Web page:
echo ./vb.sh \"Slackware x64 14.1\" slackware64-14.1-install-dvd.iso
    echo RAM is 256 megabytes if not explicitly requested.
    echo Disk is 20 gigabytes if not explicitly requested.
    echo Type is Linux_64 if not explicitly requested.
    exit 1
fi

ram=${3:-256}
hdd=${4:-20000}
type=${5:-Linux_64}

set -e

vboxmanage createvm --name "$1" \
                    --ostype "$type" \
                    --register

vboxmanage modifyvm "$1" \
                    --memory "$ram" \
                    --usb on

vboxmanage createhd --filename "$PWD/${1}.vdi" \
                    --size "$hdd"

vboxmanage storagectl "$1" \
                    --name "IDE Controller" \
                    --add ide

vboxmanage storageattach "$1" \
                    --storagectl "IDE Controller" \
                    --port 0 \
                    --device 0 \
                    --type hdd \
                    --medium "$PWD/${1}.vdi"

vboxmanage storageattach "$1" \
                    --storagectl "IDE Controller" \
                    --port 1 \
                    --device 0 \
                    --type dvddrive \
                    --medium "$2"

Also available as Github gist: https://gist.github.com/ardrabczyk/65b68d0121f2964cd99e

Kategorienshell, virtualbox Tags:

Git diff

23. August 2015 Keine Kommentare

Sometimes it’s necessary to apply a single commit done in Git repository to another project and output file produced git format-patch may be unsuitable for this when another project uses a different VCS. In such situation we can generate a patch using git diff command. It will produce a standard patch file in unified format:

git diff 411fde71965dd79900f553b28655f4c751744505^ 411fde71965dd79900f553b28655f4c751744505 > PATCH

We can apply PATCH with a standard patch command:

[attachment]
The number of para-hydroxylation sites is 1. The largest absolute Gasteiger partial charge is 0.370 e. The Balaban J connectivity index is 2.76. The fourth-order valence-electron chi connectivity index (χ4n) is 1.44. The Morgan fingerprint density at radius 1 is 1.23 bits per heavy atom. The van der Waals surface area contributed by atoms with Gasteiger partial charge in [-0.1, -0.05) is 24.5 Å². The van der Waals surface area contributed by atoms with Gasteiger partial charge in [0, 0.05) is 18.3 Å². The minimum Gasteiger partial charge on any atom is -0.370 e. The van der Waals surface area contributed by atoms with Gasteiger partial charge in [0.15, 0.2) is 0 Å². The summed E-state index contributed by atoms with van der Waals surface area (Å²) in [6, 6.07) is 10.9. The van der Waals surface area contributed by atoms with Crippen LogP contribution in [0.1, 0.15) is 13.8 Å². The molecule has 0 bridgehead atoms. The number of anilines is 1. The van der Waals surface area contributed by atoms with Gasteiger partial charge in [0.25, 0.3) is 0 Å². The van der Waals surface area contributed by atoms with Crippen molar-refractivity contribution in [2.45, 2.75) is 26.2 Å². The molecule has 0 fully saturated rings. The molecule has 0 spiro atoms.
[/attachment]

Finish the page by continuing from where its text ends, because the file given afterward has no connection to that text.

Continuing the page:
patch -p1 < PATCH
Kategoriengit, patch Tags: ,

My new e-mail setup

12. August 2015 Keine Kommentare

Managing e-mail is a science. Filtering hundreds of incoming messages and still not missing important ones, correct formatting and addressing can be problematic. Add a huge number of available tools and e-mail providers to the mix. I was in a need to rethink my current e-mail setup because it just didn’t work. I am subscribed to a number of mailing lists. Because of that my mailbox was full of less important e-mails coming from mailing lists. I enjoy reading them although I consider unsubscribing from most of them and read them vi Gmane NNTP interface. It became harder and harder to find a reply for an important e-mail I expected. I also maintain several folders for specific purposes, for example a folder name TRAVEL for all e-mails related to traveling or BANKS for all e-mails sent by my bank.

I had a specific set of requirements that a new setup must meet:

1) make it possible to access all e-mails, also sent items both on PC and Android mobile devices
2) keep a local backup of all e-mails except ones sent to mailing lists on the PC for a peace of mind
3) filter incoming e-mails directly on the server and not locally. There is no procmail for Android, and even if there was it would probably cause battery drainage and it would require me to maintain procmail filters on several devices

But first things first – I needed to clean my current inbox. All e-mails sent to mailing lists should go to the respective folders. I had already thousands of them so moving them manually was out of question. I have my e-mail account at Hostgator so I can access it by SSH and run procmail directly inside e-mail directory. I created a ~/.procmailrc that looks like this:

MAILDIR=$HOME/mail/drabczyk.org/arkadiusz
DEFAULT=$MAILDIR

LOGFILE=$HOME/.procmail.log
#Uncomment below for troubleshooting
VERBOSE=YES
LOGABSTRACT=YES

:0:
* ^TO_git@vger.kernel.org
.git_list/

:0:
* ^TO_fxos-feedback@lists.mozilla.org
.fx_os_list/

:0:
* ^TO_gdb@sourceware.org
.gdb_list/

(...)

# all other mails will be moved to the inbox
:0:
$DEFAULT/

and a following simple CLEANUP.sh script similar to this:

#!/usr/bin/env sh

set -e

for dir in cur new; do
    find $INPUTMAILDIR/$dir -type f | while read file; do
        procmail < $file
        rm $file
    done
done